The Apostle Paul addresses a specific instance of serious sexual sin in 1 Corinthians 5. The principle taught is that, although we should not judge those outside the church, it is our duty to judge those inside and to call people to repentance. If someone calling themselves a Christian refuses to repent, then they are to be excommunicated.

The Bible is equally clear (1 Corinthians 6:9-11) that ‘homosexual offenders’ will not ‘inherit the kingdom of God’. This is not a secondary issue (one on which true believers might have flexibility to disagree) because it impacts on salvation itself. Therefore, those Christians ‘who are spiritual’ (Galatians 6:1) have responsibility to restore their erring brothers and sisters ‘in a spirit of gentleness’ in order to stop them facing God’s judgement.

Just as culpable in the eyes of Jesus as those who persist in sexual sin are those who give false teaching, who ‘mislead my servants into sexual immorality’. The Lord tells the church in Thyatira not to ‘tolerate that woman Jezebel’ who promulgates such teaching (Revelation 2:18-29).

The Church of England appears to suffer from two key problems. First of all, there are some in leadership who seem not to hold to biblical authority or the traditional teaching of the church. Second, there are others who are clearly violating Christian biblical standards of sexual behaviour and are not being properly disciplined or called to account.

There are a number of practising homosexual clergy who are ‘tolerated’ and have not been disciplined by the relevant bishop(s). A clergyman currently on the Church of England Synod has also  had a same sex ‘marriage’ in defiance of Bishops’ guidelines, openly advertises his church hall as a venue for celebrating same sex partnerships, and is vocal in the media about his heterodox views.

A leading member of the Archbishops’ Council makes no secret of the fact that his same-sex relationship is not celibate. At least one bishop advocates the full acceptance of homosexual relationships, undermining the Church of England’s historic teaching on sexuality without being censured.

These individuals are personally known to, or under the oversight of, either yourself, the Archbishop of York or to the Bishop of London, the three men occupying the highest offices in the Church of England.

Bishops in the Church of England are not primarily managers, politicians or administrators – they are rather ‘ordained to be shepherds of Christ’s flock and guardians of the faith of the apostles’. This is based on the Apostle Paul’s commissioning of Timothy and Titus. They are to teach the truth, protect the people from false teaching and correct error. The Lord’s servant must be ‘able to teach’, and opponents ‘must be gently instructed, in the hope that God will grant them repentance leading them to a knowledge of the truth’ (2 Timothy 2:24-26). He must ‘hold firmly to the trustworthy message as it has been taught, so that he can encourage others by sound doctrine and refute those who oppose it’ and appoint people to positions of leadership ‘who love what is good’ and who are ‘self-controlled, upright, holy and disciplined’ (Titus 1:5-9).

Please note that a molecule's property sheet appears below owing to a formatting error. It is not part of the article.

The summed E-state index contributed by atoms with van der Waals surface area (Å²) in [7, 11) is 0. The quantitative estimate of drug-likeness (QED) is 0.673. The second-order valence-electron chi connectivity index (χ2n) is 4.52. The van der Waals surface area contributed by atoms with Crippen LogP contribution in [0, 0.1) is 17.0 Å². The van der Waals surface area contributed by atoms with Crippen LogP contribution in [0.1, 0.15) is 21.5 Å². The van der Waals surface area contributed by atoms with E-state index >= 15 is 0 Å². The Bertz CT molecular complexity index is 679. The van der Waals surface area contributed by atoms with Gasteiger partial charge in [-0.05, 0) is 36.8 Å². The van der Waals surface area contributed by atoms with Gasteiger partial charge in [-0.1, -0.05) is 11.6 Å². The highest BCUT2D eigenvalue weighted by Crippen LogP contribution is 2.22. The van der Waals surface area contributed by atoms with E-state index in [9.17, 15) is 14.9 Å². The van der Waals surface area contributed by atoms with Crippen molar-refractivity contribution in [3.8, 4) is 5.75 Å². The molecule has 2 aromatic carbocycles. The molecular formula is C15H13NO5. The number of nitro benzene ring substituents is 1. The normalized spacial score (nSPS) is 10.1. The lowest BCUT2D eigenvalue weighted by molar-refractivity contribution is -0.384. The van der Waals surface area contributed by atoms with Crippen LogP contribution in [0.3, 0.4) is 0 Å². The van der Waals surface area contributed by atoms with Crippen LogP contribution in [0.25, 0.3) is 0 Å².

The Bible is clear that from those to whom much has been given much will be demanded (Luke 12:48). This surely means that those with highest office in the church should be leading by example.

The Church of England is currently drifting slowly towards an inevitable disintegration with no possibility of reconciliation. The situation cries out, not for mediation and more conversation, but for discipline and for leadership.

The upcoming Synod may well be the last chance to grasp this nettle. But before that the three most senior bishops surely need to lead by example and fulfil the first two steps of Christ’s commands in Matthew 18 – going to the offending clergy they know individually and then as a group. They can then, if these men refuse to repent, present the matter to the entire Synod when it meets on 13-16 February.

If the three leading bishops are not willing to take the lead then others must do so. Once the process has begun it must continue throughout the church.

Those who support, or are involved in, homosexual partnerships (ie. not celibate) who are not willing to repent, according to the 1987 resolution, should be removed from leadership. This of course applies equally to all involved in any other form of sexual sin.

The principle is clear. There has so far been much conversation but no real action. It is now time to act.

You have been felt burdened to apologise, on behalf of the church, for sins and failures for which you are not directly responsible. But with respect to the discipline of clergy promoting or involved in homosexual partnerships you, along with John Sentamu and Richard Chartres, are in fact directly responsible.

To obey Christ in this matter will undoubtedly lay you open to criticism from the media, the LGBT lobby, other sections of society and dissenters within the church itself. It may cost you dearly in terms of popularity and in other ways. But the key question is whether, like the apostles, you are willing to ‘obey God rather than men’ (Acts 5:29).

Jesus was uncompromising, ‘If you love me you will obey my commandments’ (John 14:15, 15:14).

May I urge you and your two fellow bishops to perform your duty before God as ‘shepherds of Christ’s flock and guardians of the faith of the apostles’.

I appeal to you to be faithful in this matter to the Lord you profess to love and serve. The future of the Church of England depends on it.